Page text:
In his May, 2016 column, SLRG’s Jon Last talks about sports marketing videos and how to gain traction amongst your target audience without becoming a disruptive substitute.
It seems that every sporting goods company, sports property or activating brand has become a broadcaster. Much to the chagrin of the bean counters, digital video has gained in importance as a compliment to the traditional media mix rather than as a disruptive substitute. In other words, to shift dollars significantly out of one medium to feed the jones for video is to leave your most engaged target, wanting for more.
As our research has borne out, fans’ passion for vertical content has enabled sports marketing video to fuel an insatiable appetite for additional content among fans rather than crashed head first into an immovable wall of content overload. Create something compelling and timely and your video can gain traction, and, interestingly, this observation is not overtly skewed to a younger demographic.
Of course, this begs the literally million-dollar question surrounding what truly is compelling. It’s a fascinating and nuanced question, but one that a well-regarded sports media brand challenged us to answer through a rigorous but eye-opening study that our firm recently completed. To get at such an answer begged the realization that such answers may vary across target consumer segments, the particular sports category and the objective of the video.
The specifics of this engagement were focused enough to allow us to hone in on videos promoting consumer purchases of a specific sporting goods category, which allowed us to narrow down the myriad production element variables to a place where a meaningful research experiment could be devised, yet it also afforded us the luxury to address the breadth of target consumer segments. So, how did we do it?
It has always been a goal of mine to try to demystify the “geek speak” so inherent in marketing research. So indulge me while I briefly place the propeller firmly on my cap and introduce you to the term “multi-variate testing.” That, in essence, is how we attacked the video optimization dilemma. P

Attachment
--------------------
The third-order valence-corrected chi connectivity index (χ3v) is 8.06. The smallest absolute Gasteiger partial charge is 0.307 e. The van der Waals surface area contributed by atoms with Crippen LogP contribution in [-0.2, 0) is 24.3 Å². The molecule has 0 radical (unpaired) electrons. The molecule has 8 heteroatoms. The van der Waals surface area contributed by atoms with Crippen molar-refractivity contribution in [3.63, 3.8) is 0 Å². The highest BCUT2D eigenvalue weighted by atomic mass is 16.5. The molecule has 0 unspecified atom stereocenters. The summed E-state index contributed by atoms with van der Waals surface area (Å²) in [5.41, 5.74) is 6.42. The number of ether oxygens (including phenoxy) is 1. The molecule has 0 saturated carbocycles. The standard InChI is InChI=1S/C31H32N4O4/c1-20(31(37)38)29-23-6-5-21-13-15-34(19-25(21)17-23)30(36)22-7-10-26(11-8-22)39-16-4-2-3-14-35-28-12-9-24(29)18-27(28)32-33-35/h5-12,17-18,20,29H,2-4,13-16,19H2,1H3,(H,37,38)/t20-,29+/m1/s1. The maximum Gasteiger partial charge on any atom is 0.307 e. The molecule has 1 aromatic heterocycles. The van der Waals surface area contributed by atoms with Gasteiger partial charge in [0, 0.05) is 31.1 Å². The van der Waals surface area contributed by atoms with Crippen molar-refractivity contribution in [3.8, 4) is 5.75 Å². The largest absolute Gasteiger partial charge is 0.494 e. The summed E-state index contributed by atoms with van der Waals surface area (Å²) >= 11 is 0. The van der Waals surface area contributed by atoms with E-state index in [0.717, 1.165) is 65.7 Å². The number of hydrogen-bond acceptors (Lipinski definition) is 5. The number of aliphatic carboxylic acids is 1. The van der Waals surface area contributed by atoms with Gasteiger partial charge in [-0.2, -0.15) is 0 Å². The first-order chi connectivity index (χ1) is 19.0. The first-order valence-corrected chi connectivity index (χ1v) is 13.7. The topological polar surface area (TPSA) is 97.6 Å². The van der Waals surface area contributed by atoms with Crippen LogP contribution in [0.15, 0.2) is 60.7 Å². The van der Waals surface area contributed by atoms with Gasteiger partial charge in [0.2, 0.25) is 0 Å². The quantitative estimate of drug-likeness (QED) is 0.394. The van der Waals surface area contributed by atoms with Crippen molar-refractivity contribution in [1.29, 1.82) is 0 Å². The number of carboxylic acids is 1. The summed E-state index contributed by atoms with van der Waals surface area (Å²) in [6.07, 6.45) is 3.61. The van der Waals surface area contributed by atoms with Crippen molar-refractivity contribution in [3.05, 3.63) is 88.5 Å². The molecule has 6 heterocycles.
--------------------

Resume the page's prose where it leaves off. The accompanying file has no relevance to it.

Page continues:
utting it into more understandable language, recognize that the discipline of statistics and marketing research allow us to isolate a set of unique elements of a product or service — the independent variables — and determine their impact on a result, the dependent variable. In the case of determining the optimal recipe for a compelling sports marketing digital video, that dependent variable was how much a consumer enjoyed that video, whereas the independent variables were a comprehensive list of production elements and variations in those elements. The rigorous science of the experiment involved defining and isolating a reasonable list of these production elements, and producing a series of test stimuli, each of which maintained all but one element as constant across each test iteration.
As a simplistic example, let’s assume that you are attempting to market the ultimate chocolate bar and you begin by attempting to create the “right packaging.” In these types of experiments, you’ll offer target consumers multiple variations of the package with all else being equal. Everything about the chocolate bar, from its name to its recipe to all of the graphical elements on the wrapper are identical, with the exception being the color of the wrapper.
After completing a statistically robust number of tests across each possible color, you’ll have enough of a sample size to determine the relative impact of each color wrapper. Of course, wrapper color is just one element of the potential offering. Perhaps the variation across colors is negligible. In fact, color of the wrapper may overall be a very low determinant of customer satisfaction. That’s where the “multi” in “multi-variate” comes in. Using again the same example, we might next alter other graphical elements of the package or of the chocolate bar recipe itself. The researcher goes through multiple iterations across each element, and then statistically “smashes and bashes” these to see what moves the needle and what doesn’t. Sounds like fun, doesn’t it?
So, how does all of this relate to sports videos? In this instance, the described experimental approach helped us to uncover a true understanding of what mattered and what didn’t. We saw true impact driven by selection of the “right” presenter, the “right” source branding of the video and proper length. The client derived a recipe for compelling digital videos and key insights into how to optimize the deployment of this key sports marketing mix tool.